Social Choice has to do with the aggregation of individual preferences to determine an overall social preference or social choice. Over 200 years ago a French enlightenment philosopher by the name of the Marquis de la Condorcet noticed that there is no straightforward way to do this and discovered what has come to be called the Paradox of Voting. The Paradox of Voting states that, given the distribution of voter’s preferences, in certain cases there may be no solution which obeys certain common sense rules.

A number of people have worked on this problem over the years including the Rev. C. L. Dodgson better known as Lewis Carroll who wrote “Alice in Wonderland.” In the 1950s, Kenneth Arrow wrote a book entitled “Social Choice and Individual Values” in which he formally and mathematically proved that Social Choice is impossible if a possible solution has to satisfy a set of rational and ethical criteria. His work was essentially a formalization of Condorcet’s Paradox of Voting.

Various people have tried to water down Arrow’s assumptions in an attempt to find Social Choice solutions that are possible according to the watered down set of criteria. There’s also the possibility that Arrow’s criteria, as originally conceived, are somehow wrong.

Social Choice is an important field because, if in fact Social Choice is impossible, there is no solid theoretical ground for a satisfactory version of political democracy and also any possible version of economic democracy would likewise be invalidated.

To delve more deeply into the subject we note that Pliny the Younger in 105 AD, Lull in 1299 and Cusanus in 1431 wrote on the subject, but the Golden Age of Social Choice did not occur until the French Enlightenment. Borda was a member of the Paris Academy of Sciences founded in 1666. He was primarily an experimentalist and a naval engineer. In 1770 he delivered a paper to the Academy proposing the method of the rank-order count for electing members to the Academy. Not much attention was paid to the paper, and Borda probably had little to do with having the paper published. It was published in 1784. Borda managed to survive the Terror of the French Revolution a feat not accomplished, however, by the Marquis de la Condorcet. Borda’s method involved having each elector submit an ordered list with the most favored candidate listed first and the least favored listed last. Then each candidate is awarded a number of points from 1 to n, where n is the number of candidates. The most favored is awarded n points while the least favored is awarded 1 point. Thus the method is called the Borda count. Each candidate’s points are added up and the one with the most points wins. The French Academy adopted Borda’s method for elections to its membership in 1784. It remained in effect until 1800 when it was attacked by a new member of the French Academy, Napoleon Bonaparte.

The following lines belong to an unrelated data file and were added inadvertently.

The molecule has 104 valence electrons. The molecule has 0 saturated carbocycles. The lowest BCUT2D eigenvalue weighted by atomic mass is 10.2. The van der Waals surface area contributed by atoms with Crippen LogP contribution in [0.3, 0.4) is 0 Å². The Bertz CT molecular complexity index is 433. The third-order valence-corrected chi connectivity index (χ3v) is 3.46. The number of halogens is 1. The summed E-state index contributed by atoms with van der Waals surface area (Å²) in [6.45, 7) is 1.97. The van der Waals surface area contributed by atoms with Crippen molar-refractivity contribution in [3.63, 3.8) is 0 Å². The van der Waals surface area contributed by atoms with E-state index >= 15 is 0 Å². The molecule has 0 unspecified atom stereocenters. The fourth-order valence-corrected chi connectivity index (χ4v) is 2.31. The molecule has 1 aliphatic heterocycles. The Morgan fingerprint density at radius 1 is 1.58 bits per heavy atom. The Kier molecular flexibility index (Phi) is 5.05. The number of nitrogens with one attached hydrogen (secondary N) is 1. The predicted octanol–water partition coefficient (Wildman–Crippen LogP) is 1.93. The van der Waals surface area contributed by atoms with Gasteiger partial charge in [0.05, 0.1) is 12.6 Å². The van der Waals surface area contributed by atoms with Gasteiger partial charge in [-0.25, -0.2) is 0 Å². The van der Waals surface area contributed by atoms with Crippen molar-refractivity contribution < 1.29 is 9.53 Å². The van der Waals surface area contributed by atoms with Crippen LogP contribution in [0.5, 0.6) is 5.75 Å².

In 1785 Condorcet published his Essai sur l’application de l’analyse a la probabilite des decisiones rendues a la pluralite des voix. Condorcet’s method for deciding a multi-candidate election is for voters to vote on candidates 2 at a time. This should determine an overall winner - the one that wins over every other candidate in every pairing. The problem is that this may not always be the case. For example, for 3 candidates, A, B and C, and 3 voters, 1, 2 and 3, if voter 1 votes ABC, voter 2 votes BCA and voter 3 votes CAB, then in the pairing A and B, A wins 2 votes to 1, in the pairing A and C, C wins 2 votes to 1 and in the pairing B and C, B wins 2 votes to 1. Therefore, A wins over B, B wins over C and C wins over A. There is no clear winner. This is known as the paradox of voting. Those familiar with my work know that my proposed solution to this problem is a tie among A, B and C.

In 1792, Condorcet was made chairman of a committee to draw up a constitution for France. He was also connected with the US and Polish constitution writers. According to “Classics of Social Choice,” by Iain McLean and Arnold B. Urken, he took an active part in the French Revolution tirelessly promoting voting schemes. As a Girondan, Condorcet found himself out of power after the Jacobin coup in 1793. His constitution was dumped in favor of one drawn up by Robespierre. Condorcet denounced the Jacobin constitution and was proscribed by the Jacobins. He hid in the house of a courageous landlady. While there he wrote his “Outline of an Historical Picture of the Progress of the Human Mind” which was published posthumously. This is a peon to the idea of Progress which was enshrined by the French Revolution. After the Jacobins passed a law passing a death sentence on anyone harboring a fugitive, Condorcet left his landlady’s house in order not to place her in danger. He was shortly discovered and died in prison. Thus was one of the greatest minds in social choice who might have implemented progressive voting methods in the French Constitution eliminated. He is buried in the Pantheon in Paris along with other French intellectuals such as Voltaire and Rousseau.

According to Duncan Black in “The Theory of Committees and Elections”:

“The second half of the eighteenth century in France was one of the outstanding epochs of scientific thought. Science had felt its strength and its impulse and did not know what barriers it might not cross. ...

The hope had sprung up to carry the methods of rigorous and mathematical thought beyond the physical and into the realms of the human sciences. But after a brilliant start, its fate was to be misunderstood and forgotten.

The initial step was taken by Borda, who ... had already achieved distinction as a mathematician and had for the centre of his life the Academy of Sciences. It was no doubt elections to the Academy, membership of which was for him the most valuable of all privileges, and not the wider problems of politics that first directed his mind to the theory. In it he showed the same eye for the significant fact and for the simplifying assumption as in his other researches, and he broached the subject in a new way. His work has the robust good sense of the practical man.